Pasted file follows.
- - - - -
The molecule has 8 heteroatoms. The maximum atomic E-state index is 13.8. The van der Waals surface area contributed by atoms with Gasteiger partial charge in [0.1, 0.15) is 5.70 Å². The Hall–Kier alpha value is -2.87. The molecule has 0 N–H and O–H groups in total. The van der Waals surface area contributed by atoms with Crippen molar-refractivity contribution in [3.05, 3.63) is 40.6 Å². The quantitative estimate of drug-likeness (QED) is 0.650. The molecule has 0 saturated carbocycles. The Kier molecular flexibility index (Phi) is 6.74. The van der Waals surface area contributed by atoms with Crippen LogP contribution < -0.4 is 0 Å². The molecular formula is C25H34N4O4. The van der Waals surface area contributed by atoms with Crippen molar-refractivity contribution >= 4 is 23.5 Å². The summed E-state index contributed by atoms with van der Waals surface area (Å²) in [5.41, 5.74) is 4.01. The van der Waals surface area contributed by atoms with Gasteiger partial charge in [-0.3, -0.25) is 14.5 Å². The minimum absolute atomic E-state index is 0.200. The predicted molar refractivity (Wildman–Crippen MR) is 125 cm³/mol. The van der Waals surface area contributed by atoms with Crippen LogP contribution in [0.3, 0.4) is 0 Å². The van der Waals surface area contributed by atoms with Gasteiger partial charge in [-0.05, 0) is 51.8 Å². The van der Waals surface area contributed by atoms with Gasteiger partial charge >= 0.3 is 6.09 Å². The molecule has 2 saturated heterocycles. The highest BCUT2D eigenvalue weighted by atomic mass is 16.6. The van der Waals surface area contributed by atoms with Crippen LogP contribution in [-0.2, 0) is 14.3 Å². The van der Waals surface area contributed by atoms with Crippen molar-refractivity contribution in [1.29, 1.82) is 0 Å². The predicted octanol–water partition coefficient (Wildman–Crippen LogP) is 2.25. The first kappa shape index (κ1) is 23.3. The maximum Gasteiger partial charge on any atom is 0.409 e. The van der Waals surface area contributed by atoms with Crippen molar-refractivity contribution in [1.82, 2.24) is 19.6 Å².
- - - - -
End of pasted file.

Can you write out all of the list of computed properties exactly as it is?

The molecule has 8 heteroatoms. The maximum atomic E-state index is 13.8. The van der Waals surface area contributed by atoms with Gasteiger partial charge in [0.1, 0.15) is 5.70 Å². The Hall–Kier alpha value is -2.87. The molecule has 0 N–H and O–H groups in total. The van der Waals surface area contributed by atoms with Crippen molar-refractivity contribution in [3.05, 3.63) is 40.6 Å². The quantitative estimate of drug-likeness (QED) is 0.650. The molecule has 0 saturated carbocycles. The Kier molecular flexibility index (Phi) is 6.74. The van der Waals surface area contributed by atoms with Crippen LogP contribution < -0.4 is 0 Å². The molecular formula is C25H34N4O4. The van der Waals surface area contributed by atoms with Crippen molar-refractivity contribution >= 4 is 23.5 Å². The summed E-state index contributed by atoms with van der Waals surface area (Å²) in [5.41, 5.74) is 4.01. The van der Waals surface area contributed by atoms with Gasteiger partial charge in [-0.3, -0.25) is 14.5 Å². The minimum absolute atomic E-state index is 0.200. The predicted molar refractivity (Wildman–Crippen MR) is 125 cm³/mol. The van der Waals surface area contributed by atoms with Crippen LogP contribution in [0.3, 0.4) is 0 Å². The van der Waals surface area contributed by atoms with Gasteiger partial charge in [-0.05, 0) is 51.8 Å². The van der Waals surface area contributed by atoms with Gasteiger partial charge >= 0.3 is 6.09 Å². The molecule has 2 saturated heterocycles. The highest BCUT2D eigenvalue weighted by atomic mass is 16.6. The van der Waals surface area contributed by atoms with Crippen LogP contribution in [-0.2, 0) is 14.3 Å². The van der Waals surface area contributed by atoms with Crippen molar-refractivity contribution in [1.29, 1.82) is 0 Å². The predicted octanol–water partition coefficient (Wildman–Crippen LogP) is 2.25. The first kappa shape index (κ1) is 23.3. The maximum Gasteiger partial charge on any atom is 0.409 e. The van der Waals surface area contributed by atoms with Crippen molar-refractivity contribution in [1.82, 2.24) is 19.6 Å².